Rob, I’ve read through your post a number of times and don’t really see any opening for discussion or comment beyond agreement or disagreement. All concepts of good and evil held by christians have been declared mythology, so we are done discussing that. Everything else stems from that mythology, which all christians seem to handle improperly. And there’s an end to it.

Is there a question or point you want to discuss here?


I obviously wasn’t clear in my statement that arose out of a discussion I had about the profundity of mythology and literature, which portrays principles in a drama rather than explaining them. The same goes for good and evil, of course, which is portrayed in the Bible, and by Christian authors like Tolkien, as an embodied evil or evil entity.

The human experience reveals though, that good and evil are expressed through humankind, which has a singular ability to intend people either wellbeing or suffering. I was expressing my concern, that an all too literal understanding of literary portrayals project this proclivity onto imaginary entities, rather than seeing the problem in humanity.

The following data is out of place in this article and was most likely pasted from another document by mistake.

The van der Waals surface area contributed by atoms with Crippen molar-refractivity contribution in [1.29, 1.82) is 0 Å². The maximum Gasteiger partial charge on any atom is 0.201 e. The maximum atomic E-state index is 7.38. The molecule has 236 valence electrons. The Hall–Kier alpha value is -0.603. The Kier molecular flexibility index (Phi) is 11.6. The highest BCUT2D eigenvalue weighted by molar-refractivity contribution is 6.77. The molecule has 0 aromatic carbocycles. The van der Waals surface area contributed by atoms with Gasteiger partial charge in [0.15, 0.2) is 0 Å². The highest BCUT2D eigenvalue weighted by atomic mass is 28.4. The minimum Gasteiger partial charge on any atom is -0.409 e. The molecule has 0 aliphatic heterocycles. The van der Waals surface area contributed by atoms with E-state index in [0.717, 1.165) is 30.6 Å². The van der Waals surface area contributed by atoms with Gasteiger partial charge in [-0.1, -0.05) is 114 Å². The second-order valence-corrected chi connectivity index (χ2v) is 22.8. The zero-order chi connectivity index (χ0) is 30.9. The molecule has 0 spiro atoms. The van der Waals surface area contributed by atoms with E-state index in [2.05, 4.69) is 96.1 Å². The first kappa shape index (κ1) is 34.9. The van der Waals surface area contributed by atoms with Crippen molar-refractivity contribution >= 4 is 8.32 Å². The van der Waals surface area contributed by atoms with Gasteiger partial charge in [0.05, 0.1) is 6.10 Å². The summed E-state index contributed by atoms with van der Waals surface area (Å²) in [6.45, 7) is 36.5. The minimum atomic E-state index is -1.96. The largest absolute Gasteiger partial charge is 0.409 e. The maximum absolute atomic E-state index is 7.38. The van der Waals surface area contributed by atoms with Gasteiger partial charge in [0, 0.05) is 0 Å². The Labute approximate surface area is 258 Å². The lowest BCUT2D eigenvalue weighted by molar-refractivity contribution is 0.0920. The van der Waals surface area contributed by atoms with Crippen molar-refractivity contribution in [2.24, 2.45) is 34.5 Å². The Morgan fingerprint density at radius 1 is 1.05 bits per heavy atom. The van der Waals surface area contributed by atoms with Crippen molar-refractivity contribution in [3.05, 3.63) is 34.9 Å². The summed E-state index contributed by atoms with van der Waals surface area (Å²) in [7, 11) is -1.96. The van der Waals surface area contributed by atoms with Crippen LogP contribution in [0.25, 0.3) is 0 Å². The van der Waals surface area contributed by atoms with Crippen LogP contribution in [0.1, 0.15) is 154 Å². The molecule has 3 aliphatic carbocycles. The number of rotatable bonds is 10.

It isn’t a case of mythology being “only” mythology, as modern people tend to regard it, but that it’s profundity lies in its ability to move people emotionally. But it is more than a love or horror story, it is moving them towards a different behaviour, which one only sees if we realise that it is us the story is talking about.

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That’s not how I believe in Satan personally. I don’t think of Satan as a being that supernaturally influenced people like a demon on one soldier and an angel on another. I don’t think Screwtape letters were accurate at all.

I think God had a race of being with him called the hosts of heaven and that part of their job was to help rule over the cosmos just like we were to be corulers over earth. I think these “gods” communicated with people like humans do or through things like visions.

But I don’t really think about them so much because I believe that they are all dead. I think they died in the first century and will never exist again unless they were resurrected by God through universalism.